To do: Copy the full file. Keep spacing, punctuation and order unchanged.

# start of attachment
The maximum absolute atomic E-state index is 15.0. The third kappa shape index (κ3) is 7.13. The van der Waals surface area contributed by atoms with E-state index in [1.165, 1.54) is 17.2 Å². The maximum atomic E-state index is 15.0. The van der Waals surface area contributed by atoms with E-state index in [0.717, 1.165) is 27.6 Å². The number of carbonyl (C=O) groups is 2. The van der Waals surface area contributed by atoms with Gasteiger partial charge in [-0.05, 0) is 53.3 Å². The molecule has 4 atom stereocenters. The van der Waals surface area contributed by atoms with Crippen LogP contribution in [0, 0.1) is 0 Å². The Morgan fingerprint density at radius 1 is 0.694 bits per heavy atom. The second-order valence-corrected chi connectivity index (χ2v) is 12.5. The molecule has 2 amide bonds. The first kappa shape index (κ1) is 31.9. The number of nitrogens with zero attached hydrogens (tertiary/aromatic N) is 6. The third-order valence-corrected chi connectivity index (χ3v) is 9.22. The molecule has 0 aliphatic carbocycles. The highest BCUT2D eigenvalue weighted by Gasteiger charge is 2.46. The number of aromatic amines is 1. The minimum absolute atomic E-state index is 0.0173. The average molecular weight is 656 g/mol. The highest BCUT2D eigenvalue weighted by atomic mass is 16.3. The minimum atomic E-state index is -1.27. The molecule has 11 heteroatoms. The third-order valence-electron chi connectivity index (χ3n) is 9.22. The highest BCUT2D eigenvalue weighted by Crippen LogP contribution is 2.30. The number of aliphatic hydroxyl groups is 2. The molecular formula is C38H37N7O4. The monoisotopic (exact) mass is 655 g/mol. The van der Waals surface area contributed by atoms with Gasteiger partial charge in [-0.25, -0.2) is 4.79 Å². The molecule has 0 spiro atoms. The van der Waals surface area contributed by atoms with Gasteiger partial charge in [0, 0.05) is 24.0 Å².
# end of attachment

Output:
The maximum absolute atomic E-state index is 15.0. The third kappa shape index (κ3) is 7.13. The van der Waals surface area contributed by atoms with E-state index in [1.165, 1.54) is 17.2 Å². The maximum atomic E-state index is 15.0. The van der Waals surface area contributed by atoms with E-state index in [0.717, 1.165) is 27.6 Å². The number of carbonyl (C=O) groups is 2. The van der Waals surface area contributed by atoms with Gasteiger partial charge in [-0.05, 0) is 53.3 Å². The molecule has 4 atom stereocenters. The van der Waals surface area contributed by atoms with Crippen LogP contribution in [0, 0.1) is 0 Å². The Morgan fingerprint density at radius 1 is 0.694 bits per heavy atom. The second-order valence-corrected chi connectivity index (χ2v) is 12.5. The molecule has 2 amide bonds. The first kappa shape index (κ1) is 31.9. The number of nitrogens with zero attached hydrogens (tertiary/aromatic N) is 6. The third-order valence-corrected chi connectivity index (χ3v) is 9.22. The molecule has 0 aliphatic carbocycles. The highest BCUT2D eigenvalue weighted by Gasteiger charge is 2.46. The number of aromatic amines is 1. The minimum absolute atomic E-state index is 0.0173. The average molecular weight is 656 g/mol. The highest BCUT2D eigenvalue weighted by atomic mass is 16.3. The minimum atomic E-state index is -1.27. The molecule has 11 heteroatoms. The third-order valence-electron chi connectivity index (χ3n) is 9.22. The highest BCUT2D eigenvalue weighted by Crippen LogP contribution is 2.30. The number of aliphatic hydroxyl groups is 2. The molecular formula is C38H37N7O4. The monoisotopic (exact) mass is 655 g/mol. The van der Waals surface area contributed by atoms with Gasteiger partial charge in [-0.25, -0.2) is 4.79 Å². The molecule has 0 spiro atoms. The van der Waals surface area contributed by atoms with Gasteiger partial charge in [0, 0.05) is 24.0 Å².